One of the utes involved in a crash where three people died had been reported stolen.
The trio - a married couple in their 60s and a 20-year-old man - were killed and the young man's father is in hospital following the two-vehicle crash at the Kopu Bridge in Coromandel.
The bridge, near Thames, was closed in both directions overnight following the collision between two utes about 8.30pm.
Police this morning confirmed the ute driven by the 20-year-old was reported stolen.
The married couple, from the Thames area, who were in one ute, and a young man who was driving the other ute, died at the scene.
The man's 54-year-old father was helicoptered to Middlemore Hospital in a critical condition.
A hospital spokeswoman said this morning he was stable.
Karl Smith said he had pulled to the side of the road on the west side of the bridge to make a quick, 14-second phone call.
"This was less than one minute before the crash," he wrote on Facebook. "I then pulled out near the front of the halted traffic when I found out this happened.
"If I didn't pull over, I might have ended up as part of the collision. Really scary to think of...
"My thoughts and prayers go to the friends and relatives of the three killed and the one injured. Truly devastating."
Volunteer fire fighters will be offered support and counselling after saving the father at the "particularly nasty" crash scene last night.
The crash is being investigated by the Serious Crash Unit but initial indications suggest the car driven by the 20-year-old crossed the centre line and collided with the other car, police said.
Thames' chief fire officer Greg Rendall said the "high speed" crash was one of the worst he'd seen in 32 years working in fire and emergency.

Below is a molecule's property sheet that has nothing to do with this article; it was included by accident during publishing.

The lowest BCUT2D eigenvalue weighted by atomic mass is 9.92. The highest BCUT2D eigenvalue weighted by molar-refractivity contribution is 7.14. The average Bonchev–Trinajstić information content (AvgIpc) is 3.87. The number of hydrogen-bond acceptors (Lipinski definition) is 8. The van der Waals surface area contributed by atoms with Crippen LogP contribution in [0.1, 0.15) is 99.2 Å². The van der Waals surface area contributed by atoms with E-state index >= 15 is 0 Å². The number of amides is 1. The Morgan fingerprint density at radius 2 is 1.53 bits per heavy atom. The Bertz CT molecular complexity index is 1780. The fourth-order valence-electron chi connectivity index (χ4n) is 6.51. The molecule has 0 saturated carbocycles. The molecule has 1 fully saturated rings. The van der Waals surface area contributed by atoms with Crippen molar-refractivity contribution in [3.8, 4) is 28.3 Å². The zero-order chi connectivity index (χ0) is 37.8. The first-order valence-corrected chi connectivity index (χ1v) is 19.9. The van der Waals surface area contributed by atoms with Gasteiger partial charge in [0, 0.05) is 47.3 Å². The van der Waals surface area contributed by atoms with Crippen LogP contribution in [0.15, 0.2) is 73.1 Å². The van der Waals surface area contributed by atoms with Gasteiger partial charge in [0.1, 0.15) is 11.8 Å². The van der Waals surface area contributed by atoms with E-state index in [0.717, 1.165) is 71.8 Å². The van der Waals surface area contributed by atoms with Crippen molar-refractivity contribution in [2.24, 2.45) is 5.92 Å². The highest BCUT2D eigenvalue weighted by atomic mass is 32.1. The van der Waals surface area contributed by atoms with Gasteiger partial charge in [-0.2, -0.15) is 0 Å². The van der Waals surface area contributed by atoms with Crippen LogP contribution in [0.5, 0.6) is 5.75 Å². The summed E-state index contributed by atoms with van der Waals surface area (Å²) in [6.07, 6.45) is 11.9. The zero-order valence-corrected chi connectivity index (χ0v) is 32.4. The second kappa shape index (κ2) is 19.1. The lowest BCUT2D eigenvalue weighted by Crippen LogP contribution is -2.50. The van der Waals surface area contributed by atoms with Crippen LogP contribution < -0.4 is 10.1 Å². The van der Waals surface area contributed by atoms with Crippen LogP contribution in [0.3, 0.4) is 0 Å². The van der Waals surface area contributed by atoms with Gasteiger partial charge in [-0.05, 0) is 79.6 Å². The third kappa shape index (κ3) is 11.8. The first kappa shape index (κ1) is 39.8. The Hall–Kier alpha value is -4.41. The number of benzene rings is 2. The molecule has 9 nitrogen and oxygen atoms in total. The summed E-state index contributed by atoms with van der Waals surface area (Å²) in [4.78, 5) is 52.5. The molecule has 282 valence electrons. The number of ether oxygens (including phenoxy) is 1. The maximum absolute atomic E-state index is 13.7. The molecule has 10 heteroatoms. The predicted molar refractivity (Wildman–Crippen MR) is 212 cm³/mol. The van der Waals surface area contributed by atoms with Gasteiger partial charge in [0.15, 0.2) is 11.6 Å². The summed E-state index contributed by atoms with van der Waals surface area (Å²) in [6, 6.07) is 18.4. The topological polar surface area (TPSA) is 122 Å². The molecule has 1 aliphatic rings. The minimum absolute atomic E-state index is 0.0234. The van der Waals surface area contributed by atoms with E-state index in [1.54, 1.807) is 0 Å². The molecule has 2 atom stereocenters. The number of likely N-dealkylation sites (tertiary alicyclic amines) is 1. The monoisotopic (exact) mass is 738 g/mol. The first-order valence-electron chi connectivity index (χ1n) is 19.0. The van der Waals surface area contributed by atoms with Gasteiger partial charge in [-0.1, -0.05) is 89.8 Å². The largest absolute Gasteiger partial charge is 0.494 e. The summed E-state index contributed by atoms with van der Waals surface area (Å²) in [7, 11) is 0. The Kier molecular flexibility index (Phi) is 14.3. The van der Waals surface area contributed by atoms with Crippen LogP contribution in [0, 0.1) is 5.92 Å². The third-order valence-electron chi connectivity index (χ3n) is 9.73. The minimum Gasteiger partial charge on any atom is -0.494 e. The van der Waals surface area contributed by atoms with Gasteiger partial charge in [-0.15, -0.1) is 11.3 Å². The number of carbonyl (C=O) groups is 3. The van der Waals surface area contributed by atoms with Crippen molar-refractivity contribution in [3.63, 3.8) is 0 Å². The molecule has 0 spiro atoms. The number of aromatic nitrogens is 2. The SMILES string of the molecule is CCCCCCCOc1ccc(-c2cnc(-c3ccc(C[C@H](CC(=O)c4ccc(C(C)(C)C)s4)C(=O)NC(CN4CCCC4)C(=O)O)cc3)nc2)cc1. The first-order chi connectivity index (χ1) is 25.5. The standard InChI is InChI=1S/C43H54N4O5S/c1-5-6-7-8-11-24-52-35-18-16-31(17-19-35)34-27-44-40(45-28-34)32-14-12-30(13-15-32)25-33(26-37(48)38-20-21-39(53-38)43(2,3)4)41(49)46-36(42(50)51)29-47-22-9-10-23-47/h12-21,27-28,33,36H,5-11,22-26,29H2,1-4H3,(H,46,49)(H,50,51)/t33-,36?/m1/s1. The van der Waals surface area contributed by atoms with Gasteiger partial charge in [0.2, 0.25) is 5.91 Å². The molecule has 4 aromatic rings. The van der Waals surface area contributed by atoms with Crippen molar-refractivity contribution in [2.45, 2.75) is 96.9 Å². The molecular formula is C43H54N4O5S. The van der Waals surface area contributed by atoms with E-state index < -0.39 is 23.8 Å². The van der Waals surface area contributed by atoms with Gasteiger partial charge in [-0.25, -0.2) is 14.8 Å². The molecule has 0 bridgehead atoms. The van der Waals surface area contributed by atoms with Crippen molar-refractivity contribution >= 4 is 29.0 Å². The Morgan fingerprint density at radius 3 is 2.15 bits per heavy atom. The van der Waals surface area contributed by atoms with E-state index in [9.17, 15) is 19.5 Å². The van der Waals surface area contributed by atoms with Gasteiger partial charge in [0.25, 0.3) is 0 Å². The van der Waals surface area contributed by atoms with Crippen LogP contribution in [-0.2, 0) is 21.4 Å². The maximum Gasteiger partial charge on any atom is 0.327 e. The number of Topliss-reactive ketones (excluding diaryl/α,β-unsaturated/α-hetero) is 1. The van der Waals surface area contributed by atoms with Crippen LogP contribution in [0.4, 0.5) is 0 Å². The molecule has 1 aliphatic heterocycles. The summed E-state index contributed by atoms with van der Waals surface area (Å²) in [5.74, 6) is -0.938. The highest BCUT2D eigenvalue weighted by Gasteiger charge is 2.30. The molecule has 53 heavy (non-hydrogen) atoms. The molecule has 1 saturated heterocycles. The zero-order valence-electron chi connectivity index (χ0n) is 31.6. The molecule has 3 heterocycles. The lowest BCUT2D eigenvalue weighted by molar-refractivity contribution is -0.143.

"It's obviously the loss of life, and that loss of life affects so many [more] people's lives," he said.
Made up of volunteers from Ngatea and Thames, two crews had to cut the roof off the cab of the ute to pull out the crash's sole survivor.
Even after cutting the roof off the ute the man was so badly trapped they had to put the ute on its side to free him, tipping it back onto its wheels afterward.
It was a quick and technical rescue, Rendall said.
"We're quite lucky, we've got some people with some good expertise."
After loading the man into the rescue helicopter, crews left the scene while police did a thorough investigation, returning a couple of hours later to remove the bodies.
"It was pretty horrific really. It's hard for everyone," Rendall said.
Fire and Emergency's Eastern Waikato area commander Aaron Waterreus did not attend the crash, but was in communication with crews throughout the night.
"It was a particularly nasty scene," Waterreus said.
"Our crews worked pretty hard to get the surviving member of that second ute out alive."
There was a peer support network and, if needed, psychologists could be called in to help crew members process what they'd seen, Waterreus said.
"It's always particularly hard on our crews when they're exposed to this sort of trauma, but we have a good support network."
Thames-Coromandel mayor Sandra Goudie lives on the hill above Kopu and saw the aftermath of the incident unfold.
She said when she saw the helicopter land for a crash so close to the hospital she knew the crash must have been serious.
Calling it a "tragedy all round", Goudie said she was now waiting to find out whether she knew anyone involved.
"It's just awful," she said.
"I'm just waiting to hear who the people are, because if they're from the area I'm dreading to know who that might be.
"It's just awful and it's so not necessary."
Police said there were two people in each vehicle.
Waikato Senior Sergeant Simon Cherry said the married couple were driving a Toyota ute and the father and son were in a Mazda ute.
The road had been reopened about 3am.